Fear of rejection becomes much less of a roadblock if you proceed with the knowledge that the likelihood of a negative answer is much greater than that of getting a Yes. When you’re prepared for a No, you can let it roll off your back much more easily than if you’re holding your breath for a Yes. Just wave the No off, and move on to the next question. Every No gets you that much closer to a Yes.
Sometimes the Yeses are just waiting for you to ask. Also, learn to evaluate the No’s. Is it just a No-for-now – maybe a Yes if you come back in a couple of months? Is there a way to get around the No?
If you’ve been marketing all along, but want to break out of a rut or take your moving and shaking to a whole new level, it’s time to have a talk with your inner hustler. Charging things up takes energy, or a new energy level, depending on where you are now. It takes initiative to make it to that one extra networking meeting a week after a long day, or to call a client you haven’t spoken with for a while, or to identify targeted speaking engagements.
Let your inner hustler energize you and drive you to succeed.
Here’s a “heel-nipping” exercise that can propel your inner hustler into action. Think about your chief competitors. Then imagine that you’ve just learned about a highly effective marketing action they’ve taken, one that you’d been considering, but never got around to, or the kind of action that would make you say, “Why didn’t I think of that?”
Perhaps you found out a competitor published a book on a subject in your area of expertise. Or, maybe your competitor presided over a high-profile industry conference. Perhaps a competing firm started accepting credit cards for payment of professional services, something you’d been considering but didn’t do. Whatever it is, imagine that you learned today that the competition had beaten you to the punch. What would your reaction be?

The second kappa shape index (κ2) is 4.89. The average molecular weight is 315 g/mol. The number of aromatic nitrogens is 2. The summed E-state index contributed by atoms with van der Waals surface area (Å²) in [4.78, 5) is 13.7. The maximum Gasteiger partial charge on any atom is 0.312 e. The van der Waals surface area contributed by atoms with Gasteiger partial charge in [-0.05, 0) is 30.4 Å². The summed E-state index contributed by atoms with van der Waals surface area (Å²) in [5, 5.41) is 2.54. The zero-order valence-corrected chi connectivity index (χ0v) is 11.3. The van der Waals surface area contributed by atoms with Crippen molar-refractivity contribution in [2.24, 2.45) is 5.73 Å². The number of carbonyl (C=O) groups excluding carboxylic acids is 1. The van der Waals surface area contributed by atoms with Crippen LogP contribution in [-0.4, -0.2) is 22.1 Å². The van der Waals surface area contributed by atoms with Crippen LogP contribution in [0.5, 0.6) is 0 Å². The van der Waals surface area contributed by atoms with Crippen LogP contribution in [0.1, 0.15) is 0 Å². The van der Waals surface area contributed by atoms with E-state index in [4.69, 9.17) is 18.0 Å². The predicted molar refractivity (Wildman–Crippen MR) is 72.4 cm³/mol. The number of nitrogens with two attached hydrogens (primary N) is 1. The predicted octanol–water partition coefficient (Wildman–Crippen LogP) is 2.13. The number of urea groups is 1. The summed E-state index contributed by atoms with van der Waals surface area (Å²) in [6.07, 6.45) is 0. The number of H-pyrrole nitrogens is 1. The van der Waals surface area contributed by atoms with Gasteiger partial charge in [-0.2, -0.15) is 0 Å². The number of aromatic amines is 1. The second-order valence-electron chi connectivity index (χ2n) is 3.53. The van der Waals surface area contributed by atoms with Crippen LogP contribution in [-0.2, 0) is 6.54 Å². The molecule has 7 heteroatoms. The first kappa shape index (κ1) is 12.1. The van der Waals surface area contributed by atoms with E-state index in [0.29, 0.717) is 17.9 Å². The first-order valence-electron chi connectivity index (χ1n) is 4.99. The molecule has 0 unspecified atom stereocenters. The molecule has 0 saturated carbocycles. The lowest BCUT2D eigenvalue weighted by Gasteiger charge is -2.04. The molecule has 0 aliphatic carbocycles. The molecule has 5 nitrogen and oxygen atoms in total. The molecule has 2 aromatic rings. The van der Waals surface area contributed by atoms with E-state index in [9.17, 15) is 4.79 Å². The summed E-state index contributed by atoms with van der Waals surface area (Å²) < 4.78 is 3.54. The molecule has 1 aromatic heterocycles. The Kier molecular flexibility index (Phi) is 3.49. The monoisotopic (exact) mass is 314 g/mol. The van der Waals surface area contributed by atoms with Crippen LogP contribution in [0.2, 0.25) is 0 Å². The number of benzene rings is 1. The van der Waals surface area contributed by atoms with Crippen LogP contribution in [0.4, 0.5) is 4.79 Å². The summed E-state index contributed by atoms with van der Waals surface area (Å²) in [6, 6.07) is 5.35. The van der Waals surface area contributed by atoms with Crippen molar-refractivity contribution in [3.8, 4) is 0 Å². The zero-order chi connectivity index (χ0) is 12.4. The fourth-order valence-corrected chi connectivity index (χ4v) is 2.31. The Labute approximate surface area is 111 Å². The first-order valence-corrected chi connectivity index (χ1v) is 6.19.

The good news is that they haven’t done it yet, and you still have time to rouse your inner hustler and get moving! Sometimes it takes external circumstances to make your inner hustler go into action. For example, you lose your job or you’re starting a practice and need to build a book of business quickly. Imagine that you’ve just encountered such a situation where your back is against the wall -you have to take action to avoid dire consequences, such as losing your home. What marketing action would you take today that you’ve been putting off because of inertia or fear of discomfort? Identify that action, then do it!
Jumpstarting your inner hustler may mean being uncomfortable for a short period of time. It’s similar to ramping up your workout program when your muscles are still stiff. Once you get used to it, the awkwardness and pain disappear. Just think of the many things you comfortably do today which were uncomfortable the first few times you tried them. You were able to push past the challenge until you became comfortable. It’s the same with waking your inner hustler to market and sell more effectively.
As always, the rewards are well worth the effort.
Sharon Berman is principal of Berbay Marketing & PR, a marketing consulting firm specializing in working with professional services firms. She can be reached at email@example.com.
The firm’s website is www.berbay.com.